For Raudilio, who was an advisor to the CTC for a long time, the experience of the workers' parliaments, in 1994, led to a moment of prominence for the unions, which brought to the fore their role in a socialist democracy, not limited to an established institutional order, nor to reform programs formulated in a technocratic style.

As is known, the reform policy known as "Updating the Model," and its guiding document, the Economic and Social Guidelines,  were debated and amended through a very broad consultation process, before being submitted for approval at the Sixth Party Congress (2011). This consultation, and especially that of the Constitution, in 2018, were not mere ceremonies, as they gave rise to well-known modifications, which I have commented on at other times. 

I find no contradiction between this practice and the idea that rights should be recognized and assumed in any circumstance, nor in affirming that social justice is not a mere synonym for what a majority thinks. In fact, I also do not remember that in the face of the consultations mentioned above, the most prestigious jurists, including university professors, judged them as restricted or formal practices, nor confused them with plebiscites, but rather identified themselves with their political sense as a democratic, that is, participatory exercise.

Indeed, all the above examples point to participation as an essential condition of a system that defines itself as democratic, not just the arithmetic of votes. Consultation, guaranteed as an unrestricted act of freedom of expression and debate of ideas, is not inferior to the act of voting, whether it be elections, plebiscites, referendums. Encrypting in direct and secret suffrage the key to the democraticity of a political system is like confusing the meaning of the family as a citizen matrix with the act of marriage of a couple, whether heterosexual or LGBT.

From a qualitative view of democracy, in terms of participation and protection of the rights of all citizens, the concepts of majority and minority are neither opposed nor exclusive. Well seen, social justice is not the rule of an arithmetic majority, but that which preserves and vindicates the sum of disadvantaged minorities. The social sense of that justice, of course, is not only measured by opening the space to make possible the reparation of the subaltern groups from themselves, but to emancipate the dominators from their habits of command.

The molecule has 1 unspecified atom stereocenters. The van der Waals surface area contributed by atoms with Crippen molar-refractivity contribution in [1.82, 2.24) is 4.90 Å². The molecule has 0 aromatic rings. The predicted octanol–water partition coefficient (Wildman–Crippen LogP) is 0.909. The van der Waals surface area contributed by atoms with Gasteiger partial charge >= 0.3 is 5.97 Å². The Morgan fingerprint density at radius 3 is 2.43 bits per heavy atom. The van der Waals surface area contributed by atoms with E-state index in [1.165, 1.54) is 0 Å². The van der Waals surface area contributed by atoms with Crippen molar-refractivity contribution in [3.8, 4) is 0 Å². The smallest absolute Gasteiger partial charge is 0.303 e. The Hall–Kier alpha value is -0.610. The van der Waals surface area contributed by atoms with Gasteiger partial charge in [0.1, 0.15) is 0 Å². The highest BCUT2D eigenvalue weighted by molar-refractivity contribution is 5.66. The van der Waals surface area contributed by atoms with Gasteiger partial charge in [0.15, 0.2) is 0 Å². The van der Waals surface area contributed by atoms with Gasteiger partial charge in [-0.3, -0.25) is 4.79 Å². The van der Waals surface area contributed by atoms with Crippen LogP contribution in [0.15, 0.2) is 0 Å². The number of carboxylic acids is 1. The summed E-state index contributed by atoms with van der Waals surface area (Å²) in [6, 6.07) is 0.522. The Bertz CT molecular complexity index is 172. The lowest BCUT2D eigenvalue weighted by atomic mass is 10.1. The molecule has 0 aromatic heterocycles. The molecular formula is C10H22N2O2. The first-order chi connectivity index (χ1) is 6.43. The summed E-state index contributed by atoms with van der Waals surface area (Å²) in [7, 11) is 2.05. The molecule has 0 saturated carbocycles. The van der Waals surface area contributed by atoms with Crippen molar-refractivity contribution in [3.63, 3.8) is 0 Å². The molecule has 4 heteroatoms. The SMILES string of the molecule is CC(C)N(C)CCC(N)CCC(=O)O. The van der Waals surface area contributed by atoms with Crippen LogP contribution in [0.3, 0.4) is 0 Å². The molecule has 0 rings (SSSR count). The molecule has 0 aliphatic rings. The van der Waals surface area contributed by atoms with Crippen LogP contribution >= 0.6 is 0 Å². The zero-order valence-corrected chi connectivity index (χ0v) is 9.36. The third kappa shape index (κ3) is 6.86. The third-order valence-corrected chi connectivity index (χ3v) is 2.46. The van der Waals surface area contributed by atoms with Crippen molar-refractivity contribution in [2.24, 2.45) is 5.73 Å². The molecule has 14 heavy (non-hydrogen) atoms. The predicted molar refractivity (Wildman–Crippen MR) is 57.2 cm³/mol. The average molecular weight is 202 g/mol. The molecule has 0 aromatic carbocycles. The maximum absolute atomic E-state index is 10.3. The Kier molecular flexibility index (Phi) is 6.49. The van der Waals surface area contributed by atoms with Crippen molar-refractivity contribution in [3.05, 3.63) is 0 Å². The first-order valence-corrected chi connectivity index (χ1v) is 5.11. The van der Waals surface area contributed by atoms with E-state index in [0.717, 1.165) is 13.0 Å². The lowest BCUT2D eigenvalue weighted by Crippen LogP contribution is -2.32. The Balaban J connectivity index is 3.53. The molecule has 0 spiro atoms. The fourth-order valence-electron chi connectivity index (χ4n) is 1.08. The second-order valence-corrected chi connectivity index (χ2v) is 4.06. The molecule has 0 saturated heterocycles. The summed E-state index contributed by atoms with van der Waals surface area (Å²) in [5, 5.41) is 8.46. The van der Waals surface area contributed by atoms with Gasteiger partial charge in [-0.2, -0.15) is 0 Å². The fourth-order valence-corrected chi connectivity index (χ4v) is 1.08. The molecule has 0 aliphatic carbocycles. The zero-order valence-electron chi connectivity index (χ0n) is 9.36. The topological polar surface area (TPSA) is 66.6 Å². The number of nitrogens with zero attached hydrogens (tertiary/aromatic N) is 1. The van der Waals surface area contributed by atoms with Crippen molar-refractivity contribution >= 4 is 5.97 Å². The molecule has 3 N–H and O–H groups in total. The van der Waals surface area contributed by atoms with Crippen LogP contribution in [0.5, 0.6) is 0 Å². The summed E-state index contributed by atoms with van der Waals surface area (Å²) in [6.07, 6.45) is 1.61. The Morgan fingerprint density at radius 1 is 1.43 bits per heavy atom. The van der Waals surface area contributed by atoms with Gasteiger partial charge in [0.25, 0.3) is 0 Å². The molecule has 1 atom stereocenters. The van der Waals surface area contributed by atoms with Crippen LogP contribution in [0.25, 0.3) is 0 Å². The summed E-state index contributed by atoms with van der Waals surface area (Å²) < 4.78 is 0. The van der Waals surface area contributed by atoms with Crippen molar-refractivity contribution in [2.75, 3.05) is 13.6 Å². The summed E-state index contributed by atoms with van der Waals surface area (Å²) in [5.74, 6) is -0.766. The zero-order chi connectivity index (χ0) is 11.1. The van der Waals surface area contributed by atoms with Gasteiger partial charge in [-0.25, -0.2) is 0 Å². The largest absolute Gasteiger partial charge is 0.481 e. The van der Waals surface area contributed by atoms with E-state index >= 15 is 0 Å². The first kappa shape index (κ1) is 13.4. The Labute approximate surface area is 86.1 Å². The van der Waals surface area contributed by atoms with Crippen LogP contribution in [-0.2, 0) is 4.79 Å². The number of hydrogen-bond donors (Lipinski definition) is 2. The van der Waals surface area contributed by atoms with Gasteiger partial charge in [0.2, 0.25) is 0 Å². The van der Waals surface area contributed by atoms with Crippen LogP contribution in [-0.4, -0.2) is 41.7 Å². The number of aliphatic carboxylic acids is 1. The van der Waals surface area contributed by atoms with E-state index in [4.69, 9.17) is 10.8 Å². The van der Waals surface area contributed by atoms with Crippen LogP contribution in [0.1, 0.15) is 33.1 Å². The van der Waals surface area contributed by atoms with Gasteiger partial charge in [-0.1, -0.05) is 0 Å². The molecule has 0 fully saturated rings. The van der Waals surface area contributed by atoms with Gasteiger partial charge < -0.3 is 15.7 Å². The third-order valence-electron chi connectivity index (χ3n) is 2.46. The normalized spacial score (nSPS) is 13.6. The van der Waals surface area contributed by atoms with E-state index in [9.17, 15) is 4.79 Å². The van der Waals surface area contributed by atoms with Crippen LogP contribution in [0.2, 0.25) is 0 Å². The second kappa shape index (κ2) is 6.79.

In this complex process, neither the State nor the laws are but facilitators, which contribute (or not) to erect barriers, through which the various social groups can pass, and to minimize the tension between particular interests. If the norms of social access, the laws and apparatuses of justice, and the ideas about political correctness were sufficient to assert the rights that guarantee the freedom and equality of citizens, in today's Cuba the asymmetries of class and social status, gender, skin color would have disappeared,   religious creed, region. That is, the spirit of laws related to social equality does not derive from their mere application, nor does it walk alone.

Without transforming social institutions and their role, i.e. workplaces and labour relations, schools and styles of education, the media and their role in the system, social organisations and their real representativeness, artistic and intellectual production as a shaper of a civic culture, community life and its own space,  the public sphere as a mirror of society as a whole, it is very difficult to renew a civic consciousness, nor a critical thinking that means anything more than the attribute of some elites. That is, change can only be generated from society itself. Well, as is known, there is no more political democracy without social democracy; nor change of mentality without transforming real social relations.